The drug development industry has benefited greatly from the practice of outsourcing. And as the desires and demands of vendors by pharmaceutical sponsors have evolved—from reducing costs to augmenting expertise, to offering competitive advantage—contract services providers have evolved to meet the challenges. But is the maximum benefit being reaped from outsourcing? Innovation experts would say no. Rather, the global economy/relaxing of trade borders combined with the strengthening of patent laws in developing nations have just started to provide the right environment for strategic partnering to drive innovation.
The definition of innovation—the creation of better, or more effective products, processes, technologies or ideas—ties closely with the common goal among the various players in the drug development industry: creating better, more effective and affordable medicines. Consequently, it makes sense that a CRO’s or CMO’s innovativeness is an important factor when evaluating potential vendors for strategic partnerships. When responding to Nice Insight’s Q1 2012 pharmaceutical and biotechnology outsourcing survey, 10% of respondents stated that innovativeness was the most important attribute when selecting a CRO or CMO.
Historically, the drug development process hasn’t been a completely transparent, collaborative undertaking. Instead, managed risk, intellectual property and profit were focal points for contract negotiations between the sponsor and supplier, often suppressing any true opportunities that may be leveraged from a strategic partnership. When these concerns take a backseat to driving sustainable growth, strategic partnerships become a mechanism for innovation.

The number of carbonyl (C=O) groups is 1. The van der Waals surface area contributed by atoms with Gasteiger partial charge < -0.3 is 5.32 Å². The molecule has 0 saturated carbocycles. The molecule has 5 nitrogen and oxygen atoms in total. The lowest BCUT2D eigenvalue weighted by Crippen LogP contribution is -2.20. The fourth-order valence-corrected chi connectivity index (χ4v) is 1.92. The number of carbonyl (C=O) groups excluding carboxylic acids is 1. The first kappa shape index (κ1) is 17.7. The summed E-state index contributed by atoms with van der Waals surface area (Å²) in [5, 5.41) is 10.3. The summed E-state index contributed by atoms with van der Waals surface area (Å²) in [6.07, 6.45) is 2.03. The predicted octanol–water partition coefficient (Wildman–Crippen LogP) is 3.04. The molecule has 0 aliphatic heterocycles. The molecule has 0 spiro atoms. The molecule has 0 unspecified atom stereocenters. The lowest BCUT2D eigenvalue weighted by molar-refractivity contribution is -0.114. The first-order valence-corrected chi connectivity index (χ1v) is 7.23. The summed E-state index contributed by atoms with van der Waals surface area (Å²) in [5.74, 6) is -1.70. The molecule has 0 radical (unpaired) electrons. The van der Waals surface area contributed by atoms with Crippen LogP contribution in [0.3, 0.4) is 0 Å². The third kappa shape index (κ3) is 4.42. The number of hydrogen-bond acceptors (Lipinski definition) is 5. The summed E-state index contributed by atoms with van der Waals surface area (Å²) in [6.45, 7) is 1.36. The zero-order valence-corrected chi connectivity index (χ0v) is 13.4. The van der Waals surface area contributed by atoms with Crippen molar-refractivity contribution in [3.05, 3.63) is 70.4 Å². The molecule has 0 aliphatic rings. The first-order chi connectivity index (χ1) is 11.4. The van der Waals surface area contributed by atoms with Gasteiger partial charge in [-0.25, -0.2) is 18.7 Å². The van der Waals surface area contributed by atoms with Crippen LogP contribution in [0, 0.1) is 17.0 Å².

Innovation through strategic partnering is a fluid and flexible means to sustainable growth, and complementary to the more traditional forms of growth. Organic growth of a business is oftentimes slow and requires patience. While expansion through the acquisition of complementary or competing businesses requires substantial capital. However, growth through strategic partnering has low financial barriers and as discussed in the March and April editions of Outsourcing Insights, some of the operational barriers have been resolved through harmonized regulatory guidelines, improved education systems and free trade. Of course, these partnerships still require significant due diligence, as the business will become an extension of the sponsor’s brand.
Survey respondents who ranked innovation as their number one criteria for partner selection were most likely to come from the Biotech sponsor segment (32%) followed by Big Pharma (24%), and Emerging/Niche/Start-Up Pharmaceutical companies at 19%. Interestingly, it was outsourcing executives from large companies—44% worked for a business with 500+ employees—who ranked innovation over quality, reliability, productivity, regulatory and affordability (listed in their respective order).